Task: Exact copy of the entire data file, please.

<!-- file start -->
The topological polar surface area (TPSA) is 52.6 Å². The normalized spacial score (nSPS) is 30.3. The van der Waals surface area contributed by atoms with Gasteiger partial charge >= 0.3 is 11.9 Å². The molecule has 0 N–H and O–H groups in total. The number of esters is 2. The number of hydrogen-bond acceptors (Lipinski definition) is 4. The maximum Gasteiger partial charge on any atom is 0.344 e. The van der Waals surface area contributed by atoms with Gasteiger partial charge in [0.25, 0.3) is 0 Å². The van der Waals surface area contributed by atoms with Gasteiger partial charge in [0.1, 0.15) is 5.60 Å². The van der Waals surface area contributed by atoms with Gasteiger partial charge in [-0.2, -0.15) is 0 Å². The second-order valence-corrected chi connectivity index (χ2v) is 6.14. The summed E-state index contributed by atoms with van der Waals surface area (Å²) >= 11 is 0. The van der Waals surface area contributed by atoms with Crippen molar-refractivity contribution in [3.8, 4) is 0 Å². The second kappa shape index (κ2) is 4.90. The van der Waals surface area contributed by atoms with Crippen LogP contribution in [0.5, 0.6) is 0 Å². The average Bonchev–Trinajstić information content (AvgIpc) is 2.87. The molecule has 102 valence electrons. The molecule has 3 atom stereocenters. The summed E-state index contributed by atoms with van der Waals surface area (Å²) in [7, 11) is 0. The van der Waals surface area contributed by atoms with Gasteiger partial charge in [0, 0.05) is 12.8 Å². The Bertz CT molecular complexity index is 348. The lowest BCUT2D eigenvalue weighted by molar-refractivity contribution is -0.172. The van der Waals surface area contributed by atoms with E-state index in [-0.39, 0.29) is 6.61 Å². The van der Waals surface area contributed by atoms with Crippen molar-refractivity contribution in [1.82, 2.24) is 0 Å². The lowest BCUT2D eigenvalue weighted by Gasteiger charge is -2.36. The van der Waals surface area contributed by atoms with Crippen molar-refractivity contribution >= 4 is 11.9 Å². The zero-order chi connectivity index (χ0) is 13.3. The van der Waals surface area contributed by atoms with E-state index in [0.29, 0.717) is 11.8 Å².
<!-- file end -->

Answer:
The topological polar surface area (TPSA) is 52.6 Å². The normalized spacial score (nSPS) is 30.3. The van der Waals surface area contributed by atoms with Gasteiger partial charge >= 0.3 is 11.9 Å². The molecule has 0 N–H and O–H groups in total. The number of esters is 2. The number of hydrogen-bond acceptors (Lipinski definition) is 4. The maximum Gasteiger partial charge on any atom is 0.344 e. The van der Waals surface area contributed by atoms with Gasteiger partial charge in [0.25, 0.3) is 0 Å². The van der Waals surface area contributed by atoms with Gasteiger partial charge in [0.1, 0.15) is 5.60 Å². The van der Waals surface area contributed by atoms with Gasteiger partial charge in [-0.2, -0.15) is 0 Å². The second-order valence-corrected chi connectivity index (χ2v) is 6.14. The summed E-state index contributed by atoms with van der Waals surface area (Å²) >= 11 is 0. The van der Waals surface area contributed by atoms with Crippen molar-refractivity contribution in [3.8, 4) is 0 Å². The second kappa shape index (κ2) is 4.90. The van der Waals surface area contributed by atoms with Crippen LogP contribution in [0.5, 0.6) is 0 Å². The average Bonchev–Trinajstić information content (AvgIpc) is 2.87. The molecule has 102 valence electrons. The molecule has 3 atom stereocenters. The summed E-state index contributed by atoms with van der Waals surface area (Å²) in [7, 11) is 0. The van der Waals surface area contributed by atoms with Gasteiger partial charge in [0, 0.05) is 12.8 Å². The Bertz CT molecular complexity index is 348. The lowest BCUT2D eigenvalue weighted by molar-refractivity contribution is -0.172. The van der Waals surface area contributed by atoms with E-state index in [-0.39, 0.29) is 6.61 Å². The van der Waals surface area contributed by atoms with Crippen molar-refractivity contribution in [1.82, 2.24) is 0 Å². The lowest BCUT2D eigenvalue weighted by Gasteiger charge is -2.36. The van der Waals surface area contributed by atoms with Crippen molar-refractivity contribution >= 4 is 11.9 Å². The zero-order chi connectivity index (χ0) is 13.3. The van der Waals surface area contributed by atoms with E-state index in [0.29, 0.717) is 11.8 Å².